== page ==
The Texas Rangers have invested a lot of resources into the pitcher position in recent years. They drafted Jack Leiter and Kumar Rocker with their first selections in back-to-back seasons. In 2018 they selected Cole Winn in the first-round, followed by Owen White in the second. On top of all of that, they gave Brock Porter a $3.7 million signing bonus, the largest ever for a draft pick after the second round.
Taking all of that into consideration, some players will not receive the fanfare that they might deserve. That might be the case for Tekoah Roby, the third-round selection from 2020. All that Roby has done since is challenge hitters and steadily improve.
His 2021 campaign was off to a fantastic start before being cut short due to a elbow sprain, but he was fully healthy last year and stood his ground as one of the youngest starters in the High-A South Atlantic League. So far in 2022 it has been a mixed bag in terms of results, but the statistics point towards Roby’s numbers improving throughout the year.
Right now, Roby’s ERA is sitting at 5.49 after 39.1 innings pitched. He’s on a heater right now, having only given up two runs in his last two starts, one of which he took a no-hitter into the seventh inning. He ranks third in the Texas League in innings pitched among qualified pitchers, and 11th in strikeouts. All while being the third youngest pitcher in the Texas League.
Roby possesses a four-pitch repertoire that he uses to overwhelm hitters from all areas of the zone. His fastball typically sits at around 95 mph, and has fantastic vertical break due to the extension that he gets in his delivery. He throws a changeup low-80s that fades to his arm side, and he also added a low-80s slider over the summer that still needs improvement. However, his true plus pitch is his curveball. It sits in the high-70s with lots of spin and elite downward break. The tight spin causes the ball to just fall right off the table, it is a true strikeout pitch for him.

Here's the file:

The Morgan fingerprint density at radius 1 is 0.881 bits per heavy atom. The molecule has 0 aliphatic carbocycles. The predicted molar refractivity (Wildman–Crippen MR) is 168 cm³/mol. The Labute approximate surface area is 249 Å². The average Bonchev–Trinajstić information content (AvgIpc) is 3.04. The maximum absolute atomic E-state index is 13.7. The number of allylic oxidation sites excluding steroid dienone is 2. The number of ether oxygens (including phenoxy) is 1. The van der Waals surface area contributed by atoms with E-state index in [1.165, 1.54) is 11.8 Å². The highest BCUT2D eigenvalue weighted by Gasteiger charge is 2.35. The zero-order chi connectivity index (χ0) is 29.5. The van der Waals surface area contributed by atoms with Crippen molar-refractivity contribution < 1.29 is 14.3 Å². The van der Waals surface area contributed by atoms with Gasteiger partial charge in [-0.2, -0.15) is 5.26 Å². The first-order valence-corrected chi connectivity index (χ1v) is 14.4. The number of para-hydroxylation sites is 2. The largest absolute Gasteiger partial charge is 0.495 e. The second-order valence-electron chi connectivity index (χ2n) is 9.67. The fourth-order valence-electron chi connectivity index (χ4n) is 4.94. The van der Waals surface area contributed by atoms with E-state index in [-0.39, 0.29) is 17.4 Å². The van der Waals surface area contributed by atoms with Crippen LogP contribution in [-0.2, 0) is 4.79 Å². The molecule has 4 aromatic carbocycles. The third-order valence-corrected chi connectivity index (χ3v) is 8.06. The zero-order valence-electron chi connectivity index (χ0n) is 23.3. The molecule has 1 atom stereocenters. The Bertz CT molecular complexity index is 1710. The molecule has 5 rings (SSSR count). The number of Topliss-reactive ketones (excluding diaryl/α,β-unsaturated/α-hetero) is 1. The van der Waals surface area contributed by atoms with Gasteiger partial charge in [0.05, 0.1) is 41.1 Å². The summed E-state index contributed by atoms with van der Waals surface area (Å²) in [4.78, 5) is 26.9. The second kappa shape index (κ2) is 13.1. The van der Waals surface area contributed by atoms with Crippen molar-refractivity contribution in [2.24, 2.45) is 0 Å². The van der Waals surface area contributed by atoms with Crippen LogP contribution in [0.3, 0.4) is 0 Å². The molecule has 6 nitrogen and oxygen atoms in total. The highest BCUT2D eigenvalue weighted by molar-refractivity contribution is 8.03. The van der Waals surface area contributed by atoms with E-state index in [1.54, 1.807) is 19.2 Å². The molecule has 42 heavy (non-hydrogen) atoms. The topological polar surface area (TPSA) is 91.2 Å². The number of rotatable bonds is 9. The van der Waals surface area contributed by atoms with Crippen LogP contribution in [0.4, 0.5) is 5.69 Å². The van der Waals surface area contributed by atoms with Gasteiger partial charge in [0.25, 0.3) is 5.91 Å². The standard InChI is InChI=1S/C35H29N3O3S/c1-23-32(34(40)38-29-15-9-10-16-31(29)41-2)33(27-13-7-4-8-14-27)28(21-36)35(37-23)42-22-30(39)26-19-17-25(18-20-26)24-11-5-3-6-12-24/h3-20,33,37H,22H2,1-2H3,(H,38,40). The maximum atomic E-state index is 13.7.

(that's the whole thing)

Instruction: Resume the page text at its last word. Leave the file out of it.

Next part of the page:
His delivery is consistent and controlled. There is no wasted movement, and his motion looks the same with every pitch. His biggest struggle is control, he’s able to fill up the zone but he leaves too many pitches down the middle. He gets hit around, but he has the sixth best BB% among qualified Texas League pitchers with 6.1%. However, he has the 9th worst HR/9 with 1.14. As the 21 year-old gains more experience, he will be able to locate his pitches better.
Currently, I don’t think I would project Roby as a potential ace, but I believe that he can become a great number two, or mid-rotation starter. He has four solid pitches that can be effective Major League options with some development.
Tekoah Roby has displayed immense skill at such a young age, but he’s not being discussed as much as he should. Roby deserves your attention, because he will be a problem for his opponents.